Worker fractures skull while on the job

WorkSafe is warning businesses not to play down notifiable events in their workplaces.

Trade Depot Ltd appeared in Auckland District Court in December following an incident where more than 200kg of plasterboard fell on a worker in Takanini. The Court has since released its sentencing decision on the matter.

The May 2016 incident left the worker with a skull fracture and head injuries requiring surgery and four days hospitalisation.

The company failed to notify WorkSafe of the incident at the time, and then tried to downplay its severity when it did finally notify WorkSafe.

When asked for a description of the injury, Trade Depot noted “probable concussion from impact” with no reference to extensive bleeding, fractures, surgery and hospitalisation.

The incident also put at risk a 14-year-old on unpaid work experience, who was assisting the victim with moving the plasterboard.

WorkSafe Deputy General Manager, Investigations and Specialist Services, Simon Humphries says:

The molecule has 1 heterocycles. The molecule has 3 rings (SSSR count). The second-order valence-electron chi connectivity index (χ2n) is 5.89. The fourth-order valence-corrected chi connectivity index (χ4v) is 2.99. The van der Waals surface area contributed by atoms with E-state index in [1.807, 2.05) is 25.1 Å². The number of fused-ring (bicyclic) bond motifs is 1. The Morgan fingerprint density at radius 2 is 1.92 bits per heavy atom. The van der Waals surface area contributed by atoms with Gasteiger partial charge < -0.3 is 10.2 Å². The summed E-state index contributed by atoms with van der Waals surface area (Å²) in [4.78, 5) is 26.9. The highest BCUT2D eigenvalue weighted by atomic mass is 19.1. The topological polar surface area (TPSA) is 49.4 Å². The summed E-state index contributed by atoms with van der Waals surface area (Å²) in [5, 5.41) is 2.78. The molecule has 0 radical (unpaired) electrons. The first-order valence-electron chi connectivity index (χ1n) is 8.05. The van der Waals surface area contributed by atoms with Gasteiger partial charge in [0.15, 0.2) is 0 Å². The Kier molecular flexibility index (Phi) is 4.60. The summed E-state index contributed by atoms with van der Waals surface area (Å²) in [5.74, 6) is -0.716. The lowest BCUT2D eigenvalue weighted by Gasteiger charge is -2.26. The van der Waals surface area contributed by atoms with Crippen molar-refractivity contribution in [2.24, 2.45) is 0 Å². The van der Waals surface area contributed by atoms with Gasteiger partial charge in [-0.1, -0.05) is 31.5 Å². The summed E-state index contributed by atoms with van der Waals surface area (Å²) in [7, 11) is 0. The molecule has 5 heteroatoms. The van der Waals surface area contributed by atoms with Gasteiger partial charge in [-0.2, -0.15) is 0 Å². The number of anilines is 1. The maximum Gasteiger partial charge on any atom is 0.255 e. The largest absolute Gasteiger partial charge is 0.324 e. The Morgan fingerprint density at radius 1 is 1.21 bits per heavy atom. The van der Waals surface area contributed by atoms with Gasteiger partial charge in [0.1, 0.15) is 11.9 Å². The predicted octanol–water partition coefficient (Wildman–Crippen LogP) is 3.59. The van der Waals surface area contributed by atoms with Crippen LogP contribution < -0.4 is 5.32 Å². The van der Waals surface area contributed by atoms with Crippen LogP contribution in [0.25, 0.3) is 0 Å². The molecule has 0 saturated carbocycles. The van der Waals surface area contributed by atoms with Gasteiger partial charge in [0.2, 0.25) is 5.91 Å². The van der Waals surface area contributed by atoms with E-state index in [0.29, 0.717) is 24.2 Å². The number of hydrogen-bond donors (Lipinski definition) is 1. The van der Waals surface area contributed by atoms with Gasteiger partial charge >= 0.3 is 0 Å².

“Trade Depot was aware of the significance of the victim’s injuries. Deliberately downplaying the significance of the injuries appears to be an attempt to avoid the consequences, and, demonstrates a lack of compassion for a worker seriously injured while doing his job.”

WorkSafe also commented on the presence of the 14-year-old on the site.

“Young workers are not experienced, and employers can’t expect them to have the knowledge or confidence to speak out if they are feeling unsafe. It is reasonable to increase your standard of care when you have more vulnerable workers on site.

Health and safety for young workers, those aged 15 years and under, is not about excluding young people from an industry; it’s about identifying risk, assessing how likely that risk is to occur and managing it effectively”.

WorkSafe has clear guidance around suitable and unsuitable work areas, work and tasks for young workers available on its website.

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